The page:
paper trail

The Washington Post dresses down for the Bezos era; on the subversions of Tamil pulp fiction

Jeff Bezos

Washington Post publisher Katherine Weymouth talks about the paper and its new owner, Jeff Bezos: “People have stopped wearing ties, that’s the biggest change around here” since Bezos bought the paper for $250 million last fall. The D.C. daily is in a “great position,” she says. “We have a credible brand, deeply engaged readers, [and we] cover Washington. And now we are owned by someone with deep pockets who cares what we do and is willing to invest for the long term.”

For its end-of-the-year roundup, Salon asked critics to name their favorite books—and their least-likable characters.

Gawker, meanwhile, has issued a list of the year’s least important writers, including Thomas Friedman, Malcolm Gladwell, Andrew Sullivan, and Elizabeth Wurtzel—ouch.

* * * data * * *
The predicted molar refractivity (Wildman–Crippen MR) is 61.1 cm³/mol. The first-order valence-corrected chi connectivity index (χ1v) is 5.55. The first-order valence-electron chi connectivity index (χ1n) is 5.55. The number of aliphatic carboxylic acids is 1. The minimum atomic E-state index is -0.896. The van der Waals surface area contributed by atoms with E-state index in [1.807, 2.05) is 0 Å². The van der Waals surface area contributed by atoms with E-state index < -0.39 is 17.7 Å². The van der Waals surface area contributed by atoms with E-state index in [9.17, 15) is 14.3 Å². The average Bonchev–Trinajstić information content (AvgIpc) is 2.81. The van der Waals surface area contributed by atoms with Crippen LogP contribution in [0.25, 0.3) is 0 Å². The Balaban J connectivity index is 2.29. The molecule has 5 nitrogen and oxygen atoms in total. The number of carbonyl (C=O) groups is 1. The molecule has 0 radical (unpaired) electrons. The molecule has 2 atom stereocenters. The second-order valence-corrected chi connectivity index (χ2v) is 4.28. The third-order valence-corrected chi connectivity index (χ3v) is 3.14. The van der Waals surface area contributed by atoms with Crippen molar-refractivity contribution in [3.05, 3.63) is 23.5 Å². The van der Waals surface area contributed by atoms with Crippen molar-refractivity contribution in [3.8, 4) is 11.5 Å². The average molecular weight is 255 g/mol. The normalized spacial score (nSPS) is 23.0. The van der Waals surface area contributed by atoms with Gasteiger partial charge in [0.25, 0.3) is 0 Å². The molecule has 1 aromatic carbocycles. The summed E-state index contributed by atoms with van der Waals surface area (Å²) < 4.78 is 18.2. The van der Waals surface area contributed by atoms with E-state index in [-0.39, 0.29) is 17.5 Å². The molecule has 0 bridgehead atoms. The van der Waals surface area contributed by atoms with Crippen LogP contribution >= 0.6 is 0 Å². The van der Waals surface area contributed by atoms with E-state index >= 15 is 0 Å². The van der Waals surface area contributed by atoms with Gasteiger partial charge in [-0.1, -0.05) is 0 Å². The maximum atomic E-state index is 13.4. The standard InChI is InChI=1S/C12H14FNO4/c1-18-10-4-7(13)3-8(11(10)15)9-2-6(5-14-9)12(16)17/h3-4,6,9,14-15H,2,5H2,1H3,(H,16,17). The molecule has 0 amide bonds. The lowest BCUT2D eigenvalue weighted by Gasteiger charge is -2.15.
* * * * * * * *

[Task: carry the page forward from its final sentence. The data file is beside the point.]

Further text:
At the Awl, Sharan Shetty looks at trends in design-font history.

The Los Angeles Times shifts from looking back to looking forward with a preview of good books to come in 2014, including Cristina Henríquez’s The Book of Unknown Americans, “the great Delaware novel everyone's been waiting for,” according to Hector Tobar.

“There has always been something deliciously dubious about pulp.” No kidding! In the Los Angeles Review of Books, Kaavya Asoka reflects on the subversive charms of Tamil pulp fiction, as packaged in a new, multi-volume series of anthologies.